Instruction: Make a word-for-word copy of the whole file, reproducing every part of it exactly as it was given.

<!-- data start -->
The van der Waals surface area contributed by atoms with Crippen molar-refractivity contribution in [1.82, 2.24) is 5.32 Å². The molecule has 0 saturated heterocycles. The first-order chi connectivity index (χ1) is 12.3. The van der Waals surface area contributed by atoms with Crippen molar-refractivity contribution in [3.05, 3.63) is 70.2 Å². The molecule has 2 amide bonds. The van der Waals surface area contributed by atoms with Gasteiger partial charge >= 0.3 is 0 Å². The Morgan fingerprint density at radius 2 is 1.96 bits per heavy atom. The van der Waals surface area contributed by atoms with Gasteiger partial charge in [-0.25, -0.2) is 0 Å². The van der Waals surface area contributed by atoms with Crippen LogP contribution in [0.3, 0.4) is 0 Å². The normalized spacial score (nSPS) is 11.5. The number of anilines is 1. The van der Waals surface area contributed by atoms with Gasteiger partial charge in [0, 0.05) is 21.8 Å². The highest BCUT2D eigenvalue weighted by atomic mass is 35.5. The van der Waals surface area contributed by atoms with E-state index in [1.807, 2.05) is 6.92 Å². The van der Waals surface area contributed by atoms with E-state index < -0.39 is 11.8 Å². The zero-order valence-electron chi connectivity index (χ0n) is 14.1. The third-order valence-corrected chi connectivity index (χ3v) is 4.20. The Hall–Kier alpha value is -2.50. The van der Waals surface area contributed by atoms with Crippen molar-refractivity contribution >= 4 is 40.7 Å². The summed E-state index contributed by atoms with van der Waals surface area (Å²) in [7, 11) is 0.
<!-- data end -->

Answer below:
The van der Waals surface area contributed by atoms with Crippen molar-refractivity contribution in [1.82, 2.24) is 5.32 Å². The molecule has 0 saturated heterocycles. The first-order chi connectivity index (χ1) is 12.3. The van der Waals surface area contributed by atoms with Crippen molar-refractivity contribution in [3.05, 3.63) is 70.2 Å². The molecule has 2 amide bonds. The van der Waals surface area contributed by atoms with Gasteiger partial charge >= 0.3 is 0 Å². The Morgan fingerprint density at radius 2 is 1.96 bits per heavy atom. The van der Waals surface area contributed by atoms with Gasteiger partial charge in [-0.25, -0.2) is 0 Å². The van der Waals surface area contributed by atoms with Crippen LogP contribution in [0.3, 0.4) is 0 Å². The normalized spacial score (nSPS) is 11.5. The number of anilines is 1. The van der Waals surface area contributed by atoms with Gasteiger partial charge in [0, 0.05) is 21.8 Å². The highest BCUT2D eigenvalue weighted by atomic mass is 35.5. The van der Waals surface area contributed by atoms with E-state index in [1.807, 2.05) is 6.92 Å². The van der Waals surface area contributed by atoms with E-state index < -0.39 is 11.8 Å². The zero-order valence-electron chi connectivity index (χ0n) is 14.1. The third-order valence-corrected chi connectivity index (χ3v) is 4.20. The Hall–Kier alpha value is -2.50. The van der Waals surface area contributed by atoms with Crippen molar-refractivity contribution >= 4 is 40.7 Å². The summed E-state index contributed by atoms with van der Waals surface area (Å²) in [7, 11) is 0.